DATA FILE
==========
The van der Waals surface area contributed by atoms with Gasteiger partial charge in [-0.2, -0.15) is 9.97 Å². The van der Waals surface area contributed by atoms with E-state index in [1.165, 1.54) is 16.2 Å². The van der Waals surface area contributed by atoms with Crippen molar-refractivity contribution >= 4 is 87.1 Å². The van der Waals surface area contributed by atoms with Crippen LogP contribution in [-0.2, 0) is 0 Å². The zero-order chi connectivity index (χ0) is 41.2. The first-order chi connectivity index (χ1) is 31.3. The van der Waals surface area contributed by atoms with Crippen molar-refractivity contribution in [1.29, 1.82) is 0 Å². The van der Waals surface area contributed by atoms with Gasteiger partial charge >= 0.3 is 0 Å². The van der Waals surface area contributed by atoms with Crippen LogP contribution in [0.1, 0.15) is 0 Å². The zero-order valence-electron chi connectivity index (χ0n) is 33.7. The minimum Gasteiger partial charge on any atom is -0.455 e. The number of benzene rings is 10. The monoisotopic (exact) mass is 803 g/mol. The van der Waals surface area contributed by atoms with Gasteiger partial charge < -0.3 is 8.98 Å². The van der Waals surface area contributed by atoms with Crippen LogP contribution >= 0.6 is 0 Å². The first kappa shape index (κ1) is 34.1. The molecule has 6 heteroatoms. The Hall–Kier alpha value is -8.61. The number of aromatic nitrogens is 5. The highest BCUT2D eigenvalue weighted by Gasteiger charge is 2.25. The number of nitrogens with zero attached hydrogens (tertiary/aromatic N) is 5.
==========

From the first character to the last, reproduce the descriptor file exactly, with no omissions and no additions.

The van der Waals surface area contributed by atoms with Gasteiger partial charge in [-0.2, -0.15) is 9.97 Å². The van der Waals surface area contributed by atoms with E-state index in [1.165, 1.54) is 16.2 Å². The van der Waals surface area contributed by atoms with Crippen molar-refractivity contribution >= 4 is 87.1 Å². The van der Waals surface area contributed by atoms with Crippen LogP contribution in [-0.2, 0) is 0 Å². The zero-order chi connectivity index (χ0) is 41.2. The first-order chi connectivity index (χ1) is 31.3. The van der Waals surface area contributed by atoms with Crippen molar-refractivity contribution in [1.29, 1.82) is 0 Å². The van der Waals surface area contributed by atoms with Gasteiger partial charge >= 0.3 is 0 Å². The van der Waals surface area contributed by atoms with Crippen LogP contribution in [0.1, 0.15) is 0 Å². The zero-order valence-electron chi connectivity index (χ0n) is 33.7. The minimum Gasteiger partial charge on any atom is -0.455 e. The number of benzene rings is 10. The monoisotopic (exact) mass is 803 g/mol. The van der Waals surface area contributed by atoms with Gasteiger partial charge < -0.3 is 8.98 Å². The van der Waals surface area contributed by atoms with Crippen LogP contribution >= 0.6 is 0 Å². The first kappa shape index (κ1) is 34.1. The molecule has 6 heteroatoms. The Hall–Kier alpha value is -8.61. The number of aromatic nitrogens is 5. The highest BCUT2D eigenvalue weighted by Gasteiger charge is 2.25. The number of nitrogens with zero attached hydrogens (tertiary/aromatic N) is 5.